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Which found the weather too bad for washing windows, so –

Since I have said right out loud I was willing to serve as either recorder or secretary-treasurer for NAPA, it seems only fair to inform the electorate of my qualifications (or lack of them) based on

My Life as a Minor Executive

It has occurred to me recently that I have been spending an increasing amount of my time as a minor executive; or, more accurately, as minor executives. This started some years ago when I was elected secretary of my college alumni association, and began writing up the minutes of the executive committee meetings. Since all the other executives were men, they gossiped so much I was never sure what was to be relayed to the public via the pages of the secretary’s book, and what was better broadcast over the back fence. The result of this uncertainty was that most of the minutes began: “The minutes of the preceding meeting were read and approved as amended.” By the time I was not reelected after two years, I had developed such an inferiority complex about taking notes I resolved never to be a secretary again. I subsequently repealed the resolution, but for a time it was a struggle to remember I was supposed to be recording the discussion, not just listening to it.

Next I became treasurer of the Sunday School. This was an office I accepted under the illusion bookkeeping consisted of one column for incoming funds and a second for outgoing. Instead I was presented with a ledger measuring 12” X 15”, weighing five pounds and running eleven columns to the page. When I made out my first annual report, I tried to balance that book with all the loving care a seal devotes to balancing a ball on its nose. The seal does it in less time. The saddest part about it was it balanced all along, but I did not know how to prove it. From that day on each of the last three columns was headed by a lightly penciled inscription explaining what to put with which to get that. Since this worked out satisfactorily, I developed no trauma about the treasurership.

Concurrently I was elected vice president of the church Youth Group. About a month after the election I had to preside at a meeting. The president had arranged for the speaker and taken care of other details, so all I was supposed to do was keep things moving. When the meeting began, the speaker had not yet arrived, but shortly thereafter several strange faces entered. Accordingly, at the proper moment I started to aim my introductory remarks in their direction. Just as I was rounding off the second sentence, someone interrupted to say the speaker was still not present. He never did show up. I understand he was an alcoholic, but that may have been a coincidence.

Some time later I met the president of the Latin Club in a store. He said he was calling an executive board meeting and would Thursday suit me? I said Thursday was fine, but I was not an executive. He insisted the records proved I was vice president. I still do not recall ever having been elected. And of course that year they decided veepee should be in charge of arranging Latin Week for the schools.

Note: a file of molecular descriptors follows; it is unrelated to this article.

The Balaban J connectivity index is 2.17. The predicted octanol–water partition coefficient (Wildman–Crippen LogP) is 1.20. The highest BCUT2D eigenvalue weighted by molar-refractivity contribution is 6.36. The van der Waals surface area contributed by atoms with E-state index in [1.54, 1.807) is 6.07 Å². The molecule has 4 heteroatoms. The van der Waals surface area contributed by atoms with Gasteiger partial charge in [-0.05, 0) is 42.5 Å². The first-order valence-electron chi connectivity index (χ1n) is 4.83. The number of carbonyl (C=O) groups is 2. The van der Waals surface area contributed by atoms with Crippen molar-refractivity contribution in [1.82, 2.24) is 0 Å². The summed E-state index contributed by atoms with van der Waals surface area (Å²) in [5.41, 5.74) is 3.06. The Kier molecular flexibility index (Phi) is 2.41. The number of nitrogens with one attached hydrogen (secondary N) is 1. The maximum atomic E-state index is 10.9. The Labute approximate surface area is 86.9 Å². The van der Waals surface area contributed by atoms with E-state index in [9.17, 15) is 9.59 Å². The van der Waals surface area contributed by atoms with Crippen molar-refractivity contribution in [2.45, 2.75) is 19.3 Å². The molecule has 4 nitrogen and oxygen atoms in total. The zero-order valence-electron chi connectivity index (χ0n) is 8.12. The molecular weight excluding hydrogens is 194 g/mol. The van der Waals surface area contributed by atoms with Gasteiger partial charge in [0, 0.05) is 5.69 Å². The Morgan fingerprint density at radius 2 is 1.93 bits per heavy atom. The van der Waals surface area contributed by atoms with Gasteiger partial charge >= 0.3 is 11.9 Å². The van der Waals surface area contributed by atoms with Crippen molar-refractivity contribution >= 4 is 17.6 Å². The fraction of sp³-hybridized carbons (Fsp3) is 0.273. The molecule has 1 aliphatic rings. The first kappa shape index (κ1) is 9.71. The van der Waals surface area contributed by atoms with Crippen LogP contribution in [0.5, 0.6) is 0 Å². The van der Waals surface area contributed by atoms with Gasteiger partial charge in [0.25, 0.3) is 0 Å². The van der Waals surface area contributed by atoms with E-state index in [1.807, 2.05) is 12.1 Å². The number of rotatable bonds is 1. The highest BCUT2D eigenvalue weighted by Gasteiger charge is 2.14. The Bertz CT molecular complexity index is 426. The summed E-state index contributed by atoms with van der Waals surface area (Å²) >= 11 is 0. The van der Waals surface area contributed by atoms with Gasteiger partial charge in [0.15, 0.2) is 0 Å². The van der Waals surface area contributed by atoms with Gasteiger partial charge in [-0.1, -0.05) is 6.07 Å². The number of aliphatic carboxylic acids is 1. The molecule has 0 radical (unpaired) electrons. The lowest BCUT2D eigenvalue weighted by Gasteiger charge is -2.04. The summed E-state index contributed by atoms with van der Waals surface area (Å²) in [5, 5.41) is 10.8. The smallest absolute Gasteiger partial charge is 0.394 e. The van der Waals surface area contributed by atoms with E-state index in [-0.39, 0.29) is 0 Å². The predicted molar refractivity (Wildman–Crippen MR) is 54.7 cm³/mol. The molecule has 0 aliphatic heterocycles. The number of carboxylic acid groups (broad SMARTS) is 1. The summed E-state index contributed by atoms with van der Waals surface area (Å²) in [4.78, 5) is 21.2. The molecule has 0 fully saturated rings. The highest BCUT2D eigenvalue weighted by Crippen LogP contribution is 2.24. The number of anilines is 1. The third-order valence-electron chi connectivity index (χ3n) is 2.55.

Naturally the president became sick and I had to take over. “Naturally” because the next time I was vice president the same thing happened. When I was president, the speaker for the first meeting arrived with the pie, the program chairman was incapacitated the whole year by illness, and the hotel where we met declined to take the last meeting because of the presence of a convention. President or vice president I refuse to be: it’s too hard on the health of the executive committee. Also on me.

One of my last appointments was chairman of the recognition committee at the school where I taught. When the powers that be began explaining what they meant by recognition, the committee unanimously recommended a dictionary be consulted in the interest of more accurate speech. Then the other two members resigned. A similar experience occurred during my NAPA executive judgeship when the other two judges were fired. If I continue to be all that is left of a committee, it is possible I shall cease to be a minor executive and become a dictator instead. Caveat Emptor!

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Youth Springs Eternal

I used to argue girls with names
Like Ginger, Ted or Sue
Would find the same undignified
When they were forty-two
But I have lived, and I have learned,
And I no longer strive.
I know the name that suits at six
Will suit at sixty-five.
For sans their teeth, their curves, their curls,
They never cease to be “The Girls.”

Thought for the Day

Why can’t a woman realize
It isn’t always exactly wise
To persist in the styles that caught her eyes
At a third her age and half the size.

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Louise Lincoln and A. Walrus
Published at Columbus, Ohio 43209

With the usual assistance of Alf Babcock,
Cranford, N. J.

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